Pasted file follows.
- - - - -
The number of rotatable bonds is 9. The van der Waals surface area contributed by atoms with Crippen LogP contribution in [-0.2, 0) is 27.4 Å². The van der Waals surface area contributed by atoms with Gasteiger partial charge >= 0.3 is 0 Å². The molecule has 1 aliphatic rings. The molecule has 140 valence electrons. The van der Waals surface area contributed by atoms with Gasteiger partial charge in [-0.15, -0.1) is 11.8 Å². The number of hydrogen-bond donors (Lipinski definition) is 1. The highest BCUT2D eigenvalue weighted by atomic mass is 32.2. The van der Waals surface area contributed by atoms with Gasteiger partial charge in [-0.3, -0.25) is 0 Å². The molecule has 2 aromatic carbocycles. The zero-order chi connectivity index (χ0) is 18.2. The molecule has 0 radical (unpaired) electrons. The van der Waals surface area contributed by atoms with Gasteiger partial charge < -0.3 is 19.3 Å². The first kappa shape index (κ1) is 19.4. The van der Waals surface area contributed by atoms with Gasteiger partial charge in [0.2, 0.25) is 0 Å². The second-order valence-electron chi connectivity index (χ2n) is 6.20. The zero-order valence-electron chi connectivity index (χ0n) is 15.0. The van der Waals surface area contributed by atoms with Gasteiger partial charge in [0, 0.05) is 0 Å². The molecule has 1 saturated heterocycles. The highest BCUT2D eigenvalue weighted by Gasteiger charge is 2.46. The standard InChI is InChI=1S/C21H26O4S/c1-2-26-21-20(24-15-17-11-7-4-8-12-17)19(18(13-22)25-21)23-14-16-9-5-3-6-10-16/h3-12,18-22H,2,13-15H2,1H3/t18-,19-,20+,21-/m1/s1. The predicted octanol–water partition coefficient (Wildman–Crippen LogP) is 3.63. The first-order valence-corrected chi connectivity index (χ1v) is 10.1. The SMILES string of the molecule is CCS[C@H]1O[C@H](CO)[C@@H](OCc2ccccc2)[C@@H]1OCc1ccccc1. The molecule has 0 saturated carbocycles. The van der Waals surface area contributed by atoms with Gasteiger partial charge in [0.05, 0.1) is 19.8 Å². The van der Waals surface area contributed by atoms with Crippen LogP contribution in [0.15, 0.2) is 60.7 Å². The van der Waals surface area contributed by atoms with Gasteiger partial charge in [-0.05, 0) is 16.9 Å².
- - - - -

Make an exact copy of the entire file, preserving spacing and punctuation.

The number of rotatable bonds is 9. The van der Waals surface area contributed by atoms with Crippen LogP contribution in [-0.2, 0) is 27.4 Å². The van der Waals surface area contributed by atoms with Gasteiger partial charge >= 0.3 is 0 Å². The molecule has 1 aliphatic rings. The molecule has 140 valence electrons. The van der Waals surface area contributed by atoms with Gasteiger partial charge in [-0.15, -0.1) is 11.8 Å². The number of hydrogen-bond donors (Lipinski definition) is 1. The highest BCUT2D eigenvalue weighted by atomic mass is 32.2. The van der Waals surface area contributed by atoms with Gasteiger partial charge in [-0.3, -0.25) is 0 Å². The molecule has 2 aromatic carbocycles. The zero-order chi connectivity index (χ0) is 18.2. The molecule has 0 radical (unpaired) electrons. The van der Waals surface area contributed by atoms with Gasteiger partial charge < -0.3 is 19.3 Å². The first kappa shape index (κ1) is 19.4. The van der Waals surface area contributed by atoms with Gasteiger partial charge in [0.2, 0.25) is 0 Å². The second-order valence-electron chi connectivity index (χ2n) is 6.20. The zero-order valence-electron chi connectivity index (χ0n) is 15.0. The van der Waals surface area contributed by atoms with Gasteiger partial charge in [0, 0.05) is 0 Å². The molecule has 1 saturated heterocycles. The highest BCUT2D eigenvalue weighted by Gasteiger charge is 2.46. The standard InChI is InChI=1S/C21H26O4S/c1-2-26-21-20(24-15-17-11-7-4-8-12-17)19(18(13-22)25-21)23-14-16-9-5-3-6-10-16/h3-12,18-22H,2,13-15H2,1H3/t18-,19-,20+,21-/m1/s1. The predicted octanol–water partition coefficient (Wildman–Crippen LogP) is 3.63. The first-order valence-corrected chi connectivity index (χ1v) is 10.1. The SMILES string of the molecule is CCS[C@H]1O[C@H](CO)[C@@H](OCc2ccccc2)[C@@H]1OCc1ccccc1. The molecule has 0 saturated carbocycles. The van der Waals surface area contributed by atoms with Gasteiger partial charge in [0.05, 0.1) is 19.8 Å². The van der Waals surface area contributed by atoms with Crippen LogP contribution in [0.15, 0.2) is 60.7 Å². The van der Waals surface area contributed by atoms with Gasteiger partial charge in [-0.05, 0) is 16.9 Å².